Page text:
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A pipe from the small water treatment plant at Ermineskin townsite in Maskwacis, Alberta on Sunday, September 25, 2016.

Amber Bracken/The Globe and Mail

The Government of Alberta and three First Nations will begin talks to resolve a long-standing dispute over ownership and control of water resources on reserves.

Ermineskin Cree Nation, Samson Cree Nation and Kainai First Nation/Blood Tribe delivered a joint letter to Premier Rachel Notley's office on Thursday requesting a meeting to "find a mutually acceptable solution.

"We are prepared to resist any action taken by the Government of Alberta to take away the water that flows within and under our lands – our survival depends on it," the letter states. "However, we believe it is possible to find a better way forward based on mutual respect and reconciliation instead of conflict."

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Related: Showdown over water looms for Alberta Reserves

Related: Risky water systems pose health threat to one-third of people on First Nation reserves

In response, Ms. Notley's office said the Ministers of Environment and Parks and Indigenous Relations would meet the chiefs of the three First Nations.

"Our government has inherited an historical water allocation system that needs to be carefully considered in the modern context," it said in a statement. "We agree that it should be possible to find a better way forward."

Clayton Leonard, the lawyer representing the three First Nations, said his clients were "cautiously optimistic" at the government's response.

As reported in The Globe and Mail earlier this week, the province and some First Nations both claim exclusive rights to govern water use on aboriginal lands. As the government stepped up efforts to regulate stressed river basins in southern Alberta, it stopped issuing water licences in at least one area and pressed First Nations to accept others it made available to them.

But those "junior" licences would not necessarily provide water during droughts, because Alberta's system assigns priority to licences based on dates of issuance. First Nations balked at the province's offer, insisting they own and control the water on their lands – and refused to be last in line.

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Dorothy First Rider, a councillor with the Blood Tribe, said it would propose First Nations be granted senior water licences recognizing indigenous people's long tenure in the province.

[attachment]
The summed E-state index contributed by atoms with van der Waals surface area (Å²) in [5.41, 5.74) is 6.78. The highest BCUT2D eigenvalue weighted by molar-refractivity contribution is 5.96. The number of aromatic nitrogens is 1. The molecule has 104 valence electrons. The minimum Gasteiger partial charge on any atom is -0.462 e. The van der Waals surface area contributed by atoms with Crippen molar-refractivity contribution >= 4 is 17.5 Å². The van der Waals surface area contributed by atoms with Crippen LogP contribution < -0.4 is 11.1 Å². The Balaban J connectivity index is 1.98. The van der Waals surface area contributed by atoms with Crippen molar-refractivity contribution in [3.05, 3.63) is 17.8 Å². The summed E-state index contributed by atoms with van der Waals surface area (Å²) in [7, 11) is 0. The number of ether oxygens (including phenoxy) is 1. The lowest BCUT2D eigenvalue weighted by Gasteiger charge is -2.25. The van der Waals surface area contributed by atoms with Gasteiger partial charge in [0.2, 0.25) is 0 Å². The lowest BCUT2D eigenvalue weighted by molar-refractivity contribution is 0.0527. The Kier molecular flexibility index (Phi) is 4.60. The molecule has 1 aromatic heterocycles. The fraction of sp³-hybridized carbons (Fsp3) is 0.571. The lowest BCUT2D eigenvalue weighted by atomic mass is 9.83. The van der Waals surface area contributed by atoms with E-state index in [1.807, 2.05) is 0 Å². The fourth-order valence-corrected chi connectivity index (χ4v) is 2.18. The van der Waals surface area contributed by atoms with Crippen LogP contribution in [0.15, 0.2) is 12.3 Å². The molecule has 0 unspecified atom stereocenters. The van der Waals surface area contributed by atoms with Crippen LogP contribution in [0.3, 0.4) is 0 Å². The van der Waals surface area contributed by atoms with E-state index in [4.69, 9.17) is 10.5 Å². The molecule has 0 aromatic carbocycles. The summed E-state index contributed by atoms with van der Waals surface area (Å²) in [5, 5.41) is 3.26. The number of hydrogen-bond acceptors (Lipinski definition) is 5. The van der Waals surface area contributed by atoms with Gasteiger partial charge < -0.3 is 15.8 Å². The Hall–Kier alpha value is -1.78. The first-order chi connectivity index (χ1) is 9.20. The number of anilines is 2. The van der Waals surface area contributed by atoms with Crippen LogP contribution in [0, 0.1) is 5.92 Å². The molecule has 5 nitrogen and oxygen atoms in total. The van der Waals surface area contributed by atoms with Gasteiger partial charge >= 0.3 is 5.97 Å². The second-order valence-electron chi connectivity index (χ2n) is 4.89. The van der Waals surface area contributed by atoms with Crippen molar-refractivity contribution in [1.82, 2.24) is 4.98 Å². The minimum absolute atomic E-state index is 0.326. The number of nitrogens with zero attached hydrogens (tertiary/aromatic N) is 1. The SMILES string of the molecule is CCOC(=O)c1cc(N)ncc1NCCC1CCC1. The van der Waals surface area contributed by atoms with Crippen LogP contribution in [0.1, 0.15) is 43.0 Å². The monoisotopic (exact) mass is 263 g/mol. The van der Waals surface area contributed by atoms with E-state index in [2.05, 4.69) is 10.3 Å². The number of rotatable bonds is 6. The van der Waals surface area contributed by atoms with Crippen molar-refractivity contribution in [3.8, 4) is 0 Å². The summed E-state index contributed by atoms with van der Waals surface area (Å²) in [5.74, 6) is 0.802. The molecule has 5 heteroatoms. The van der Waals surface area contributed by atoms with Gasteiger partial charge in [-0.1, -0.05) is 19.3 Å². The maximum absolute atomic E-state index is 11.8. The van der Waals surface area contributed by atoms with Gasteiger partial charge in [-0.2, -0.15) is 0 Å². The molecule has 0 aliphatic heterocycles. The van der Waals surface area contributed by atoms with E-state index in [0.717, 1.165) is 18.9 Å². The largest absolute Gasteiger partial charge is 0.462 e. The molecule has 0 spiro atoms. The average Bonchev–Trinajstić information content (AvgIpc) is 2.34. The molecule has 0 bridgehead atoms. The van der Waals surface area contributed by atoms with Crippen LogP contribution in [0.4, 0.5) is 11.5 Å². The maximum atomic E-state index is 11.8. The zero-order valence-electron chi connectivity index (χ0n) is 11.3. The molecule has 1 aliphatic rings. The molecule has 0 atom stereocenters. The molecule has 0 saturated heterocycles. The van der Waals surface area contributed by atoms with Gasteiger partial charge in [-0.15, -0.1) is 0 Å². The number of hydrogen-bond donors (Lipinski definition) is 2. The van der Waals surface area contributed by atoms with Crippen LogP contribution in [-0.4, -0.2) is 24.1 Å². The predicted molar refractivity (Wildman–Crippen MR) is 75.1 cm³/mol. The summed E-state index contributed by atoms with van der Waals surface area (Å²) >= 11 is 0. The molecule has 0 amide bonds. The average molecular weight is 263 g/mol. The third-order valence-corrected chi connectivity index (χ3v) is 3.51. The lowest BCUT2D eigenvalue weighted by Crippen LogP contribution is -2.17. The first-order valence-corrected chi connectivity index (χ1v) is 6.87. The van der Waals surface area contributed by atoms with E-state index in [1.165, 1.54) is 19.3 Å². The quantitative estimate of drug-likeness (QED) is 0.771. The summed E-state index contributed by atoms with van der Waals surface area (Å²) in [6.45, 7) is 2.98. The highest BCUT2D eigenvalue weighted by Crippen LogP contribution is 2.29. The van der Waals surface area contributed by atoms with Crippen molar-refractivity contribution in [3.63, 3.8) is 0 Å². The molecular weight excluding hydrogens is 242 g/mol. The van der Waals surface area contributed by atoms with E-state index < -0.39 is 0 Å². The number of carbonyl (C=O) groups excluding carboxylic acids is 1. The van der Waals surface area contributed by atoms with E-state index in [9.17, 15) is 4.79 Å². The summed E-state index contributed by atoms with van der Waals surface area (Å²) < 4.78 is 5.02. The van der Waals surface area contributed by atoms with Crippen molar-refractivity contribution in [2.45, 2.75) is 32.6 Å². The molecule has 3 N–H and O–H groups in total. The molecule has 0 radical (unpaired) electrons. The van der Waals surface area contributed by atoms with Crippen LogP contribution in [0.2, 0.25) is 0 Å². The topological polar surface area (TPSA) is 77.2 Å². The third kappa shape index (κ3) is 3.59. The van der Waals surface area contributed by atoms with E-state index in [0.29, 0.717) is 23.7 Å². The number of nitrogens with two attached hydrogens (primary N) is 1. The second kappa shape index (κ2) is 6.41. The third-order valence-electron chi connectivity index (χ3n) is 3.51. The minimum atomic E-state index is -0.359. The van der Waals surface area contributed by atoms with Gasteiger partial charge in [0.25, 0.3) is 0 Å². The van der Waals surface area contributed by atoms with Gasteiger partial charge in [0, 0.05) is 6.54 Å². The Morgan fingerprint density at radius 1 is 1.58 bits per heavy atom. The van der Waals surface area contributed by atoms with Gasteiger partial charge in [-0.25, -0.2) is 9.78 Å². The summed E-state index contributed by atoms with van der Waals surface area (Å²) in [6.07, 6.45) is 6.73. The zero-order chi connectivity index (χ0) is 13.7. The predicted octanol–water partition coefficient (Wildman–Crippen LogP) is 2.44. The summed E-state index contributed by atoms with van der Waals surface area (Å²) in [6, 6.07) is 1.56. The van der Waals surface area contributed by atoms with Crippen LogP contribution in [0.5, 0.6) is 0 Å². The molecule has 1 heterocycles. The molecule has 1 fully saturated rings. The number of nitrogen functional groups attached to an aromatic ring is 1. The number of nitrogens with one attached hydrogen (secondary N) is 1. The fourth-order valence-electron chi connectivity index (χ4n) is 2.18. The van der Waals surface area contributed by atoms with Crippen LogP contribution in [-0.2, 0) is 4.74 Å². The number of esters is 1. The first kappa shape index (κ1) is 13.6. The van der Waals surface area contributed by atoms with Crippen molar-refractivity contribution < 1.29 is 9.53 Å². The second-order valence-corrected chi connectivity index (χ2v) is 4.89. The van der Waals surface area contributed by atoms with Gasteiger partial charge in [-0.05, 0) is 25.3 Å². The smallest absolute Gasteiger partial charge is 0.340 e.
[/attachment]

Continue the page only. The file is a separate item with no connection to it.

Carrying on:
"Back in 1996, the Government of Alberta amended their Water Act," she said. "This gave the farmers and ranchers the opportunity to backdate their priority for water use. If Alberta was able to do this for agriculture, for the farmers, then certainly it's not unreasonable for us to request the same thing."

David Percy, a professor and water law expert at the University of Alberta, said there should be ample room for the First Nations and the government to reach a negotiated settlement, because each has much to lose by litigating.

A U.S. case from the early 1900s shows why. In Winters v. United States, the U.S. Supreme Court considered water rights on U.S. aboriginal lands. The Fort Belknap Reservation was created in 1888, a time when the U.S. government sought to transform native Americans into agricultural peoples. Within a few decades, the area around the reservation suffered water shortages, leading the tribe to sue non-aboriginal users.

The Supreme Court's judgment explained that it made no sense to set aside lands for aboriginals to grow crops on if they were denied the water necessary for irrigation. Ambiguities around water rights therefore had to be "resolved from the standpoint of the Indians" – a principle that has governed the water rights of aboriginals ever since.

"There's a compelling logic in it," said Prof. Percy. "That argument is equally valid on Prairie reserves in Canada."

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For First Nations, the risk is that Canadian courts will see things differently. "The one case in the Alberta Court of Appeal in which the Winters doctrine was raised, the court suggested it wouldn't apply in Alberta," Prof. Percy said. "So they have something to lose."

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